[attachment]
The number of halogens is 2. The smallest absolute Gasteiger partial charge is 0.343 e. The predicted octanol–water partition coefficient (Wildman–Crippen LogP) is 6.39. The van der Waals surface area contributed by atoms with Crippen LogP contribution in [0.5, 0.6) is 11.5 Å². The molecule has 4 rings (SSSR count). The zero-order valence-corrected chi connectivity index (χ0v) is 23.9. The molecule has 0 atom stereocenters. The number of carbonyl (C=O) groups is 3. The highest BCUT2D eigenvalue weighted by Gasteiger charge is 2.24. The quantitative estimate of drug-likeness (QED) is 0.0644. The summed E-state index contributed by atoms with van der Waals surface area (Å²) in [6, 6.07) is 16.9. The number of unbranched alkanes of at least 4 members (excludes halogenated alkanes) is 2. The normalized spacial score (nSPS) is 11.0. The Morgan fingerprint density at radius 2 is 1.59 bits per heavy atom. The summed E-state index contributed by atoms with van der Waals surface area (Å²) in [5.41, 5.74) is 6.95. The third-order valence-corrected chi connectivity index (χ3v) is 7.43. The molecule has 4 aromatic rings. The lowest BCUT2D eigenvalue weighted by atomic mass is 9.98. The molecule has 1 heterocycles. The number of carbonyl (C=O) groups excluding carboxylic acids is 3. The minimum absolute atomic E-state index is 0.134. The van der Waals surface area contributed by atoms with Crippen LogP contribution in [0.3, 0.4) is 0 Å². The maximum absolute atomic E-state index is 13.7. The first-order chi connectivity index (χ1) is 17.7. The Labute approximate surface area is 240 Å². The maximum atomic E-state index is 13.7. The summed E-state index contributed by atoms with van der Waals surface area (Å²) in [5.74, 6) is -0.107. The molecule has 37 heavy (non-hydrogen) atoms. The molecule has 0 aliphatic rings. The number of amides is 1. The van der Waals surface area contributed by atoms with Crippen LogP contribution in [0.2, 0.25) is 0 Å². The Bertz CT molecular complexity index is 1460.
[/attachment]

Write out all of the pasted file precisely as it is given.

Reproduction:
The number of halogens is 2. The smallest absolute Gasteiger partial charge is 0.343 e. The predicted octanol–water partition coefficient (Wildman–Crippen LogP) is 6.39. The van der Waals surface area contributed by atoms with Crippen LogP contribution in [0.5, 0.6) is 11.5 Å². The molecule has 4 rings (SSSR count). The zero-order valence-corrected chi connectivity index (χ0v) is 23.9. The molecule has 0 atom stereocenters. The number of carbonyl (C=O) groups is 3. The highest BCUT2D eigenvalue weighted by Gasteiger charge is 2.24. The quantitative estimate of drug-likeness (QED) is 0.0644. The summed E-state index contributed by atoms with van der Waals surface area (Å²) in [6, 6.07) is 16.9. The number of unbranched alkanes of at least 4 members (excludes halogenated alkanes) is 2. The normalized spacial score (nSPS) is 11.0. The Morgan fingerprint density at radius 2 is 1.59 bits per heavy atom. The summed E-state index contributed by atoms with van der Waals surface area (Å²) in [5.41, 5.74) is 6.95. The third-order valence-corrected chi connectivity index (χ3v) is 7.43. The molecule has 4 aromatic rings. The lowest BCUT2D eigenvalue weighted by atomic mass is 9.98. The molecule has 1 heterocycles. The number of carbonyl (C=O) groups excluding carboxylic acids is 3. The minimum absolute atomic E-state index is 0.134. The van der Waals surface area contributed by atoms with Crippen LogP contribution in [0.3, 0.4) is 0 Å². The maximum absolute atomic E-state index is 13.7. The first-order chi connectivity index (χ1) is 17.7. The Labute approximate surface area is 240 Å². The maximum atomic E-state index is 13.7. The summed E-state index contributed by atoms with van der Waals surface area (Å²) in [5.74, 6) is -0.107. The molecule has 37 heavy (non-hydrogen) atoms. The molecule has 0 aliphatic rings. The number of amides is 1. The van der Waals surface area contributed by atoms with Crippen LogP contribution in [0.2, 0.25) is 0 Å². The Bertz CT molecular complexity index is 1460.